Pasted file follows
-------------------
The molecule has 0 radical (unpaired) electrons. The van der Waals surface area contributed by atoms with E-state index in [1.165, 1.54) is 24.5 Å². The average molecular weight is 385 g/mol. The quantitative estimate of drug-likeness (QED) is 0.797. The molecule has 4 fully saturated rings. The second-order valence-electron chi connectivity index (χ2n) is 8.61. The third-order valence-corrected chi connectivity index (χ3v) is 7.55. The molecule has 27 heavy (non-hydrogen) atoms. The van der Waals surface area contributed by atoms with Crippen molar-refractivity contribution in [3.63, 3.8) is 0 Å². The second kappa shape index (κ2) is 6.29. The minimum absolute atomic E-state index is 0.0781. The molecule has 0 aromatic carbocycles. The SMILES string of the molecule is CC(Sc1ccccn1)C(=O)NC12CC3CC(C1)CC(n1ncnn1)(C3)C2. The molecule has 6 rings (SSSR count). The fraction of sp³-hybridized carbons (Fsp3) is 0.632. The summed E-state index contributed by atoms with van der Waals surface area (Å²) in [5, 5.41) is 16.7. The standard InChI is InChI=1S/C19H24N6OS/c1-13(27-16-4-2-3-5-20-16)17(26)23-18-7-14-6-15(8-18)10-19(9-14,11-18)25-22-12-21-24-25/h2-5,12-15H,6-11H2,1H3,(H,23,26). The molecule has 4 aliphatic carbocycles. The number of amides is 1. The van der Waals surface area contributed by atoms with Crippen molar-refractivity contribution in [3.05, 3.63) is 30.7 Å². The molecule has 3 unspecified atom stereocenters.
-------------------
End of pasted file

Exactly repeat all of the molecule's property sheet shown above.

The molecule has 0 radical (unpaired) electrons. The van der Waals surface area contributed by atoms with E-state index in [1.165, 1.54) is 24.5 Å². The average molecular weight is 385 g/mol. The quantitative estimate of drug-likeness (QED) is 0.797. The molecule has 4 fully saturated rings. The second-order valence-electron chi connectivity index (χ2n) is 8.61. The third-order valence-corrected chi connectivity index (χ3v) is 7.55. The molecule has 27 heavy (non-hydrogen) atoms. The van der Waals surface area contributed by atoms with Crippen molar-refractivity contribution in [3.63, 3.8) is 0 Å². The second kappa shape index (κ2) is 6.29. The minimum absolute atomic E-state index is 0.0781. The molecule has 0 aromatic carbocycles. The SMILES string of the molecule is CC(Sc1ccccn1)C(=O)NC12CC3CC(C1)CC(n1ncnn1)(C3)C2. The molecule has 6 rings (SSSR count). The fraction of sp³-hybridized carbons (Fsp3) is 0.632. The summed E-state index contributed by atoms with van der Waals surface area (Å²) in [5, 5.41) is 16.7. The standard InChI is InChI=1S/C19H24N6OS/c1-13(27-16-4-2-3-5-20-16)17(26)23-18-7-14-6-15(8-18)10-19(9-14,11-18)25-22-12-21-24-25/h2-5,12-15H,6-11H2,1H3,(H,23,26). The molecule has 4 aliphatic carbocycles. The number of amides is 1. The van der Waals surface area contributed by atoms with Crippen molar-refractivity contribution in [3.05, 3.63) is 30.7 Å². The molecule has 3 unspecified atom stereocenters.